“’Thank goodness for the library!’ That’s what a customer said when he brought his daughter to the library the other day. Then he confided that he had just lost his job. During this tough time he was grateful for everything we have for his daughter: books, movies, toys, and supportive staff. He was thrilled to be spending time with her in an enriching place where he didn’t feel pressured to spend money.

So I let him know we are also a place where HE can feel supported in his new life. He can schedule one-on-one appointments with a librarian to learn computer skills or whatever he needs as he starts his job search or life as a student. I sincerely feel that we gave him peace of mind and a safe space to go with his daughter.”

Marilyn Seiss headshot.JPG

Her Relationship with the Library Spans a Lifetime

Marilyn Siess’s relationship to the library is truly a relationship. It’s stretched decades and passed through many iterations, but at its core, it’s always been about support, belonging and enrichment.

Some of Marilyn’s fondest childhood memories include spending time in the children’s section of the library.  “The ancient sandstone building looked like a castle or a fort to my young eyes—a castle or a fort filled with adventure.  My dad would drop me off for a couple of hours and I would browse and then check out and read and be introduced to worlds far from Montana. My universe expanded.”

Later, as a young mother living in the woods outside of Kalispell, her young family only had one car. Once a week she would load her babies into the car and take her husband to work so that she would have transportation to Story Hour at the library.  “That hour was my contact to the outside world,” she said.  “The children’s librarian, Barbara Boorman, read to the children and then we all picked out a book or two.  She always had some great ideas.  I had an opportunity to chat with some other moms and make some friends, and my kids had an opportunity to find some books and interact with other kids. Those mornings were a lifeline to a stay-at-home mom who lived far from town.”

Her children are both adults now, both life-long learners and life-long readers.  And the library is still an important stop on her trips to town. “I lean toward checking out novels and movies and music, and my husband reads history, nonfiction and how-to books. We’ve both brushed up on our Spanish with help from the library.” Marilyn is like a lot of people who use the library- it’s meant something new to her at every phase of life, and had a profound impact. As she says, “The library has helped shape who I am today.”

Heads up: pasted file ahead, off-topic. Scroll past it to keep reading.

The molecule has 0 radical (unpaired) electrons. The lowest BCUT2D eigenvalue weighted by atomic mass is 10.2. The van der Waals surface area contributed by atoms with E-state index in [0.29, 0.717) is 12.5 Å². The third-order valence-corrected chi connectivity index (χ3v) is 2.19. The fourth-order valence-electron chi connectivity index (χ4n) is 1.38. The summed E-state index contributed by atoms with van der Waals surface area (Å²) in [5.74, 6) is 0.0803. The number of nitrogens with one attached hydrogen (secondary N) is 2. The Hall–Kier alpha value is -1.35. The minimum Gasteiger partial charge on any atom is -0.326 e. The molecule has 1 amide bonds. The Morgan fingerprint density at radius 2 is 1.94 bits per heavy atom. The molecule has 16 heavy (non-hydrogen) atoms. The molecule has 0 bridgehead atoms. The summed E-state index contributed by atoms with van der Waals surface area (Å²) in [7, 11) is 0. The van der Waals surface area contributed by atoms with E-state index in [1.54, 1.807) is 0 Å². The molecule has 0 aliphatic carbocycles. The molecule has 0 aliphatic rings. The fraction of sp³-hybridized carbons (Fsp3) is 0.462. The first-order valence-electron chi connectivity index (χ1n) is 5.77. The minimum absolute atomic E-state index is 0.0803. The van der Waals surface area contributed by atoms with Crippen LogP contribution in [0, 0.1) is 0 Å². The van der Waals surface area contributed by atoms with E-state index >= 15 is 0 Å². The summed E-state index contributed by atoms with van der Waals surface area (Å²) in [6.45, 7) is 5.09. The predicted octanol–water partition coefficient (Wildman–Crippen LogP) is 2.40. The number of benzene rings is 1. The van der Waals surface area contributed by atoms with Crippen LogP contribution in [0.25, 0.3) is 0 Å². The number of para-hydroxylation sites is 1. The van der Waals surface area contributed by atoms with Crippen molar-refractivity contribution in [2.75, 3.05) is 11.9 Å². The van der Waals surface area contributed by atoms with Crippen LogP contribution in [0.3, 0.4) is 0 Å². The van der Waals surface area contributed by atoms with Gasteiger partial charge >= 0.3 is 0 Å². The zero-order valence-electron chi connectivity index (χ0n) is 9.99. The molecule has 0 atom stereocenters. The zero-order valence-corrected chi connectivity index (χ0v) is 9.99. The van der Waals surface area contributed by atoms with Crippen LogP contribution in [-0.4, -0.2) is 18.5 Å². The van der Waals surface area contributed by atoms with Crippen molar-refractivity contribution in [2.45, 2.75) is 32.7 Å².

MB and Son.jpg

ImagineIF Got Her Son Excited to Learn About the World

When MB Bertram’s oldest son was in kindergarten, he came home from school one day disappointed. He was upset that the school librarian had explained that kindergarteners had to wait until after Christmas break to check out non-fiction books. The curriculum didn’t call for learning the difference between fiction and non-fiction until the New Year. But, he told her, he already knew the difference between fiction and non-fiction books, and was eager to check some out! “He said that the non-fiction books were on the shelves on the wall and they taught you facts instead of telling you a story,” remembered M.B. He’d learned this at the ImagineIF Libraries.

Soon enough, her son’s curriculum caught up with his curiosity. But in the meantime, whenever he needed non-fiction books, they went to the ImagineIF library. The libraries made it possible for him, and every self-directed learner like him, to explore at his own pace.